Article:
Giving a Voice to the Silence offers positive angles to the issue that faces those with mental illness. Living with Schizo-Affective Disorder and being able to share my experiences with others, is the best way I know how to pay it forward. Life can be difficult, my goal is to bring a bit of hope to a place where many feel there is none.

Saturday, May 31, 2008

The Rationality of Disability

450 mm by 450 mm (18 in by 18 in) Handicapped Accessible sign, made to the specifications of the 2004 edition of Standard Highway Signs (sign D9-6), Manual on Uniform Traffic Control Devices (MUTCD), Federal Highway Administration, Department of Transportation, US Government. Colors are from http://mutcd.fhwa.dot.gov/kno-colorspec.htm (Pantone Blue 294), converted to RGB by http://www.reeddesign.co.uk/test/pantone2rgb.html. The outside border has a width of 1 (1 mm) and a color of black so it shows up; in reality, signs have no outside border.Image via WikipediaOk - well after years of contemplating the idea, my doctor and I decided to submit the paper work for disability. There was do doubt in my mind that it would be approved and I would no longer have to worry about the stress and mood swings that all to often come with trying to hold down a job. I had 3 Psychologists and Psychiatrists behind me who believed wholeheartedly that I could not work.

What I received instead was a letter from the SSI people that - now pay attention - "You have not worked enough to collect Disability." I sat and read the letter again - I have not worked enough? WELL DUH!!!! That was the point!

So, here we find a Catch 22 situation - in order to collect disability I have to work,
but I can not work, so I can not collect disability until I work.

And they think MY mind is confused! Ha!

So what do I do now? Work part=time for a friend of mine who understands my illness and will work with me when I need some time to regroup and get my feet back on "solid ground." It is frustrating and I know I could fight it - my brother-in-law is a lawyer, but do I want to go through all that crap?

I am trying to understand the stupidity of it all.
Zemanta Pixie

4 comments:

  1. That is strange, the wikipedia article you linked to specifically states that "However, unlike social security benefits (Title II), earned work credits are not a requirement for SSI." I am not exactly sure what that means, but it certainly sounds like one does not need to demonstrate a work history to be eligible. In any case, it also lists specifically the requirements, which do not include such a thing.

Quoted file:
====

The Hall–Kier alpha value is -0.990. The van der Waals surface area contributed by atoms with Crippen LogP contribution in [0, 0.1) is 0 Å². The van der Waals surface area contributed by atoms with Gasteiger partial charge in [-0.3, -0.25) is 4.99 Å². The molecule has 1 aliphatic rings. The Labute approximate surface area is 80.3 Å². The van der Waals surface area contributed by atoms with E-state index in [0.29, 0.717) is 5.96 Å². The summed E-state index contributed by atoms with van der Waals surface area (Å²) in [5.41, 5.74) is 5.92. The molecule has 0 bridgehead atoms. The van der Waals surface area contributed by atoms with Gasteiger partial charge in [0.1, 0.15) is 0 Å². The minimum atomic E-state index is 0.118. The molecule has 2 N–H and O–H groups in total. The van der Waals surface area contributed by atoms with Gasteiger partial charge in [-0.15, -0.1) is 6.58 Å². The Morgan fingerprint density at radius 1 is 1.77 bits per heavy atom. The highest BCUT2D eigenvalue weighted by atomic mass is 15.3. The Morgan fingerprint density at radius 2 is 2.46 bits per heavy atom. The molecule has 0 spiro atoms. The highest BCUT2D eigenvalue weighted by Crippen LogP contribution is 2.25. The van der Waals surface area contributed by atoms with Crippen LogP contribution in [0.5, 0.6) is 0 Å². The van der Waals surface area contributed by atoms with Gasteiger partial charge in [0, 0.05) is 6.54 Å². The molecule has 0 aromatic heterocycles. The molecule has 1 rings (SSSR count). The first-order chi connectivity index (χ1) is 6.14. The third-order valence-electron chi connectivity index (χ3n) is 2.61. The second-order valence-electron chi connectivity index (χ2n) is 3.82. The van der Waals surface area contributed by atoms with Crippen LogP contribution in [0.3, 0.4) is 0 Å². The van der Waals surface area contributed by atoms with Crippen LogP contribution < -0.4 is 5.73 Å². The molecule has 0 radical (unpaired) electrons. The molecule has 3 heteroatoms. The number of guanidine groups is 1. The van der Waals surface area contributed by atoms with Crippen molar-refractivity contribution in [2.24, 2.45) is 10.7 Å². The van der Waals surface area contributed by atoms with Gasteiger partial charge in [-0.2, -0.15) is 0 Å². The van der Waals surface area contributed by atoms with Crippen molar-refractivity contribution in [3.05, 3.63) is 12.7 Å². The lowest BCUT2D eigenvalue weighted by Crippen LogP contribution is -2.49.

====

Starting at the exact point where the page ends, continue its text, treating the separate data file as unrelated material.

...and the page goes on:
Of course, wikipedia is not always an accurate resource, but if I were in your situation I would certainly look into the exact legal requirements. Good luck!

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  2. Hi, my name's Chica. I came to your blog through Blog Land.

    I feel your pain about this disability issue. I'm currently going through the same thing. I called a lawyer and they told me that there was nothing they could do. *sigh*

    I'm off to find part time work. Good Luck to you!

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  3. Hi there-
    It is true, SSI does NOT require you to have a work history. SSI is Social Security Income and is often received by those whose illness has never allowed them to gain "work credits" --i.e. work gainful hours.
    However, SSDI--Social Security DISABILITY Income--is for people who have had a career, gotten sick, and are no longer able to work. These people have paid into the social security system (you know, those lovely taxes taken out of our paychecks) while they worked, and therefore they benefit from those hours and payments if their work is interrupted due to illness.
    So perhaps you may need to apply for SSI instead of SSDI. The catch with SSI is there are income limits, and they are not high. But, then again, it is NO PICNIC to rely on either SSI or SSDI to live. Trust me!
    I would encourage you to get connected with your local social security office or a local social worker who can walk you through the process. It can be confusing.
    But also, I would not fret too much, for with all the other vocational things it appears you have going on, both SSI and SSDI would likely be more of a HINDRANCE than a blessing! You see, once you are receiving benefits, there are also strict limits on how much you may earn per month, and again, it is not a lot. So, you may be quite fortunate NOT to qualify...
    Just another perspective to consider from someone who has been there!
    etta

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  4. Oh wow. I had never even thought of that before. My DH just started working this past week, for the first time in two years. I'm not sure how I feel about that, I guess...happy about the money, scared that he's going to decompensate, excited about the possibility that things might get back to normal....if this job doesn't work out, disability might be his lot, too....I'm sorry to hear that it's proving more difficult than it should.

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